Many Weather Forecasters Predict Thanksgiving May be Kicked Off by a Snowstorm

Many forecasts model runs used by meteorologists to help in predicting show that Thanksgiving Week might start on a chilly note, with a snowfall forming in the northeast. However, because November is a month of major weather transition, with milder autumn circumstances giving way to colder winter conditions, one shouldn’t place too much faith in forecast information this far out.

Snowstorm in China

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“Weather models periodically produce systems that appear pretty scary a week or two away, but they never materialize,” National Weather Service meteorologists in Aberdeen, South Dakota, say today. “Subsequent runs reveal weakening or shifts, while other models may have nothing at all.”


Snowplow clearing streets

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While meteorologists have several tools to make, weather forecasts, the ECMWF from Europe and the GFS from the United States are two of the most commonly used global forecast models. While the models use many of the same beginning material, how they digest it and calculate alternative outcomes differs. In certain cases, one is superior to the other, but the opposite is true in others. As a result, no model is always “correct.” Aside from the ECMWF and GFS models, various more models from different nations, academic organizations, and commercial businesses are also considered when formulating forecasts.

Last night, the American GFS prediction model predicted that a trough of low pressure would form along the Mid Atlantic, becoming a powerful trough as it moved northeast. Snow would fall from Pennsylvania and New Jersey to Maine and New Hampshire if that computer model run were to come true, with some major accumulations likely over New England.

However, the same model has forecast a different scenario today afternoon, which would bring substantial snow to northern New England but nothing else to the south. If this model run is accurate, portions of the Mid Atlantic, particularly the south, may even remain dry.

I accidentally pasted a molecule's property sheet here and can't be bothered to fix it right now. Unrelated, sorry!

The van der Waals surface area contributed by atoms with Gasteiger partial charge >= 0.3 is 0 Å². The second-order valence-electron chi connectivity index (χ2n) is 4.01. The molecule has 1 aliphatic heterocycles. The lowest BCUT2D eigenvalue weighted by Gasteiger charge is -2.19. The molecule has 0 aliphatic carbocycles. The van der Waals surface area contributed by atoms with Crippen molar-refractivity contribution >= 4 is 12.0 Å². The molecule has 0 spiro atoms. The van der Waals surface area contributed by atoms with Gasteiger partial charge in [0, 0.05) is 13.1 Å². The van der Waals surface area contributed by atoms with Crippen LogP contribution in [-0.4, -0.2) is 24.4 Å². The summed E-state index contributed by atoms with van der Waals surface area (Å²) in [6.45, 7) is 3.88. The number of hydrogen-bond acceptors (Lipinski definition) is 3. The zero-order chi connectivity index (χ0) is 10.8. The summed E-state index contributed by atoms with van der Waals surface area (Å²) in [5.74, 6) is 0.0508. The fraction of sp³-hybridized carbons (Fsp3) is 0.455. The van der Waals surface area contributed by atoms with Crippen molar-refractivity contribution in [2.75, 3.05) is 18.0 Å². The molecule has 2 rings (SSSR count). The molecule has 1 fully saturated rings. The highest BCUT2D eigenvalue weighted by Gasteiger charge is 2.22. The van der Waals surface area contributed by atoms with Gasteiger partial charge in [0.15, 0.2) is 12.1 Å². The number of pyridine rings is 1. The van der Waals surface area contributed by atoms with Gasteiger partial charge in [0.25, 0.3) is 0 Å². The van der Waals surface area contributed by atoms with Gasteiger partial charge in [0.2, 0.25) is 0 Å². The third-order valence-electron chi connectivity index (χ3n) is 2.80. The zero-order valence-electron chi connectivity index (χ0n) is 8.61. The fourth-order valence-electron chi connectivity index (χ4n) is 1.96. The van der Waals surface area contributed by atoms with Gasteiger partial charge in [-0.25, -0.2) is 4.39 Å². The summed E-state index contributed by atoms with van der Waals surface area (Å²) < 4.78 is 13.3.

Related Article: Winter May Start with a Bang in the Eastern Plains as a Blizzard Forms

Keeping Watch

Early next week, forecast models predict a weaker, lighter, wintry weather storm moving over parts of the Great Lakes and Northeast. While not as substantial as some model runs expect for the days coming up to Thanksgiving, it is still necessary to watch that system.

Nothing else can be done but wait until forecasters have a clearer understanding of how these storm systems will unfold in the following days and weeks.

Snowstorms and Blizzards


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A snowstorm is a storm in which the precipitation falls as snow. Because the temperatures at the top of the storm are low enough to generate snowflakes, most rain falls as snow among the clouds in the winter. Snowflakes are formed when water vapor condenses into droplets and freezes, resulting in a cluster of ice crystals. As they fall to the ground, these ice crystals stick together, forming snowflakes. The precipitation will fall as snow if the air temperature between the cloud and the environment remains at or below 0°C. Conversely, the precipitation will melt into the rain or freezing rain if the air temperature near the ground is above freezing.

Blizzards are extreme snowstorms distinguished by the force of the winds rather than the amount of snow they produce. Blizzards cause blowing snow conditions, in which snow on the ground is scooped up by the wind, creating reduced visibility and the building of snowdrifts when wind speeds reach or exceed 35 mph. A blizzard lasts three or more hours and frequently results in large amounts of snow accumulation, either from new precipitation or through the redistribution of previously fallen snow as blowing snow.

Related Article: How the Arrival of La Niña Can Possibly Worsen the Incoming Winter Drought

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